FTC readies children’s privacy case against Amazon

The Federal Trade Commission is planning to move forward soon with a case against Amazon over alleged privacy violations stemming from the use of children’s data with the company’s Alexa voice assistant, according to three people with knowledge of the matter.

The antitrust and consumer protection agency has been investigating Amazon on a number of fronts for several years, including for possible violations of the Children’s Online Privacy Protection Act, which could potentially allow the agency to collect large civil monetary penalties.

Before it brings a case, the FTC must first refer a complaint to the consumer protection branch at the civil division of the Justice Department, which it is expected to do soon, said the people, who were granted anonymity to discuss a confidential matter. The exact timing of the referral is not known, and the agency’s plans are subject to change until a case is filed.

The Justice Department has 45 days to bring a case once it is referred. If it declines, the FTC can proceed on its own.

An FTC spokesperson declined to comment. It could not be learned whether the FTC is interested in settling the case, and the company declined to comment. The company previously said it is in compliance with COPPA, and that its Amazon Kids offering for Alexa requires parental consent and gives parents full control over their children’s use of the product.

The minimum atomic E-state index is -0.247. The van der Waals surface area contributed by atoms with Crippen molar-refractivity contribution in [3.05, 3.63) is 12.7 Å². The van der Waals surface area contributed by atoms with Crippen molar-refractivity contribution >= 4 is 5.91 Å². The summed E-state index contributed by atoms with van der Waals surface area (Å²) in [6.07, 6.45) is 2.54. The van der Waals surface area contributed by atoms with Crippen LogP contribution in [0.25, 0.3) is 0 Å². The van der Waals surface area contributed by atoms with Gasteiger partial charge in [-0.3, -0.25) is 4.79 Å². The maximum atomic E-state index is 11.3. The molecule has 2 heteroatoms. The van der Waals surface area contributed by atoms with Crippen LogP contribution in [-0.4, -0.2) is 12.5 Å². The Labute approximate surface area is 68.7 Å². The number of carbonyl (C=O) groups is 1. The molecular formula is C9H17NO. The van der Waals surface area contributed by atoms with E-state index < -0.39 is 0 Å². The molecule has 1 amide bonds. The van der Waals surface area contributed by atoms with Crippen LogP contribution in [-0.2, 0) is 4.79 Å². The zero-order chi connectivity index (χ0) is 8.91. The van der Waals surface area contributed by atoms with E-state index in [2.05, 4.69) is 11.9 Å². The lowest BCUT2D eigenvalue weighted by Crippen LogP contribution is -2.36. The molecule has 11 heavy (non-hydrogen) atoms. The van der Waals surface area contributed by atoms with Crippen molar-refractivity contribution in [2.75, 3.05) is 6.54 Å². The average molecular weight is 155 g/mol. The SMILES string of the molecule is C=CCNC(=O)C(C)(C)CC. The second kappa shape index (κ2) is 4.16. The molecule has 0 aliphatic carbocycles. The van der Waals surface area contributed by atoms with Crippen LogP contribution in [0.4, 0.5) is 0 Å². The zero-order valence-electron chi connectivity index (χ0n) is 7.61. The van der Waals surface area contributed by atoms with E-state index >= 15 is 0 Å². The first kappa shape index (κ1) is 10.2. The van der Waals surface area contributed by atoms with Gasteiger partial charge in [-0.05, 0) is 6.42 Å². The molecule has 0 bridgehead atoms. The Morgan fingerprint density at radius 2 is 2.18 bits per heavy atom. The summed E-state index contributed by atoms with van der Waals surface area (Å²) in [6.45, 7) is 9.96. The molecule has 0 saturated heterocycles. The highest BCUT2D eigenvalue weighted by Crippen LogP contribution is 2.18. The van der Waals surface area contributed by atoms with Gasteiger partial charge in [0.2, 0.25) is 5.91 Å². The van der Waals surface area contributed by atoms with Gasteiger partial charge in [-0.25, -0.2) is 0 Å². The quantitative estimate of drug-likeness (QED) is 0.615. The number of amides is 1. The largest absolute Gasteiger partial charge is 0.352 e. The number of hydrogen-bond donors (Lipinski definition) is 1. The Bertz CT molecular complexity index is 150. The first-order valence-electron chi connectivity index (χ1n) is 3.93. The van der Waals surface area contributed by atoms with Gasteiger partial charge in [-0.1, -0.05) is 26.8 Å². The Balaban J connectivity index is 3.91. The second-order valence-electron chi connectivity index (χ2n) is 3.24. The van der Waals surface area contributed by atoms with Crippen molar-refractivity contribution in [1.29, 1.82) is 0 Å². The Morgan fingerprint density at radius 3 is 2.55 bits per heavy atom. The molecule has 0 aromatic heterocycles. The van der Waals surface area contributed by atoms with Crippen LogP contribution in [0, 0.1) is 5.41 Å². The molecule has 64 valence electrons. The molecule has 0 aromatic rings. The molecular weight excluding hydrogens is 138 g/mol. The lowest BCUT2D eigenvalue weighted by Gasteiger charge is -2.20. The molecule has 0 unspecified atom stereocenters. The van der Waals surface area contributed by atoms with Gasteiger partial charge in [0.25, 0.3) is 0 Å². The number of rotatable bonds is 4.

Much of the attention on the FTC’s investigations of Amazon has been focused on a yearslong antitrust probe of every part of the company’s business, and President Biden’s hard-charging FTC chair, Lina Khan, first gained international prominence with a legal paper outlining an antitrust case against the tech giant.

However, the agency has several ongoing consumer protection investigations into the company, including for potential privacy and data security violations in its Ring camera and home security business.

Financial penalties under COPPA are limited to just over $50,000 per violation, though each affected person is considered a separate violation and the total number can add up quickly for a company the size of Amazon.

The details of the FTC’s COPPA case couldn’t be learned. However, in 2019, a group of consumer and digital rights organizations filed a complaint with the FTC over a version of the company’s Echo Dot smart speaker geared toward kids. Among the allegations, the groups claim Amazon doesn’t properly provide notice to parents on the exact information collected by children using the device, and makes it too difficult to delete data, including transcripts of kids’ interactions with the devices.

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